Minn. Swedish-American and Jewish Communities Join Together Tuesday to Pay Tribute on 100th Anniversary of Hero’s Birth
MINNEAPOLIS — July 30, 2012 — The American Swedish Institute (ASI) and the Jewish Community Relations Council of Minnesota and the Dakotas (JCRC) are honoring the memory of legendary Swedish diplomat Raoul Wallenberg, to recognize the 100th anniversary of his birth on Monday, August 4, and to help tell Wallenberg’s story to new audiences not familiar with his role in saving tens of thousands of Hungarian Jews during World War II.
The American Swedish Institute (ASI) and the Jewish Community Relations Council of Minnesota and the Dakotas (JCRC) have joined to collect the stories of two Twin Cities Holocaust survivors from Budapest, retired University of Minnesota professor of pediatrics and author Dr. Robert Fisch and retired American Red Cross Field Service Manager Charles Fodor. The two men will share their stories and admiration for this man and how he touched their lives at the American Swedish Institute on Tues., July 31 at 10 a.m.
Governor Mark Dayton has issued a gubernatorial recognition of the heroism of Raoul Wallenberg on the centenary of Wallenberg’s birth. Special events in honor of Wallenberg will be held this fall at Gustavus Adolphus College in St. Peter, Minn., on October 26, and in the Twin Cities at the American Swedish Institute on October 28. Details will be released in August.
“The courageous actions of Raoul Wallenberg are celebrated by the Swedish community, and he is a hero to the Swedish people and all of humanity,” said Bruce Karstadt, ASI President and CEO. “We are proud to recognize how Wallenberg’s historic efforts have changed the lives of our neighbors here at home — and around the world.”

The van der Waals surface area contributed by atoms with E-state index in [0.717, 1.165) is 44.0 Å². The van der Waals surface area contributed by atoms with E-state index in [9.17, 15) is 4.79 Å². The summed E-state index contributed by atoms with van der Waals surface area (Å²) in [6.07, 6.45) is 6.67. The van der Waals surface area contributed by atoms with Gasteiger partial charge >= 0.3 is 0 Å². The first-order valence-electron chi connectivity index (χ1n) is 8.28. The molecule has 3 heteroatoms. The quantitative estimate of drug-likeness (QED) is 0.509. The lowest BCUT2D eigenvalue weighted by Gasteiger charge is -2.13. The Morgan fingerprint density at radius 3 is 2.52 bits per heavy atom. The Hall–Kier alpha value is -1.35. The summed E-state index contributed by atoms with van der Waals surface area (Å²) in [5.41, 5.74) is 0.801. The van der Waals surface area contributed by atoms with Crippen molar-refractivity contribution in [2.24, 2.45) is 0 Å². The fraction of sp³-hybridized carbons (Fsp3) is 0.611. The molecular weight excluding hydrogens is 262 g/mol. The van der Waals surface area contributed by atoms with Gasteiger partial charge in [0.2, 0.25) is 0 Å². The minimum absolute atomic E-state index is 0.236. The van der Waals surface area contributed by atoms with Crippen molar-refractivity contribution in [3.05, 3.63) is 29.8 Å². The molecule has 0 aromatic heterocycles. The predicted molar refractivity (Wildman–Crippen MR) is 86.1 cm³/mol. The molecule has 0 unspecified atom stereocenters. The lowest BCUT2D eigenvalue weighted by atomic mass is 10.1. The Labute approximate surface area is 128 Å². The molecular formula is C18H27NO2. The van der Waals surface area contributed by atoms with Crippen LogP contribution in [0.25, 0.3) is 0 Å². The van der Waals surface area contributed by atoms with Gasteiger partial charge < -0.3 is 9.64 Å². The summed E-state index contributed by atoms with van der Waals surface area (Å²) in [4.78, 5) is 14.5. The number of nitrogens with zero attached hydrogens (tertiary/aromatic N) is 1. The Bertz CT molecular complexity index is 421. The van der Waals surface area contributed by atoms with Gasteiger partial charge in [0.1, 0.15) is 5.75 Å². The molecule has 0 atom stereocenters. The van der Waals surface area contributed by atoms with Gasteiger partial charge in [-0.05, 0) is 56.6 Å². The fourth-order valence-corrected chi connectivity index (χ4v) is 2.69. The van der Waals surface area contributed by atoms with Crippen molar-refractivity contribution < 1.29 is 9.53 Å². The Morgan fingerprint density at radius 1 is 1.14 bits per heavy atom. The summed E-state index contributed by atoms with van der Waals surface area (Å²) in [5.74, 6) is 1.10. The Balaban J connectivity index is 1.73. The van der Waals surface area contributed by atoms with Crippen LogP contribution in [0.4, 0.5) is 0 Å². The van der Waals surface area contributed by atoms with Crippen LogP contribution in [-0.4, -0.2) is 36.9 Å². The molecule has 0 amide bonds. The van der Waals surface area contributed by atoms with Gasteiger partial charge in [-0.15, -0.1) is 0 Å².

In 1944, Wallenberg was sent to the Swedish Embassy in Budapest and assigned the mission of protecting and providing relief for Budapest's Jews. “Wallenberg performed his mission with great alacrity, enterprise, audacity and bravery. He worked with other foreign diplomats to create safe houses for Jews, provided food and medicine, and leapt aboard trains bluffing German guards to save people facing deportation and certain death,” said Steve Hunegs, JCRC Executive Director. “Sadly, Wallenberg mysteriously disappeared in January 1945, and was reported to have died in prison in Moscow in July 1947. But by teaching new generations through celebrations like these, we can immortalize his memory and selfless deeds.”
The Jewish Community Relations Council (JCRC) of Minnesota and the Dakotas is the public affairs voice of the Jewish community — fighting anti-Semitism and prejudice, promoting tolerance and social justice and representing Jews, individually and collectively, here and abroad. Visit minndakjcrc.org to learn more.
The American Swedish Institute (ASI) is a significant cultural center for the region — a gathering place to experience Nordic history, arts, music, cuisine, craft and culture. Founded in 1929 by Swedish immigrant newspaper publisher Swan J. Turnblad, the ASI is at 2600 Park Avenue, on the corner of 26th Street and Park Avenues. For directions or more information, visit www.ASImn.org.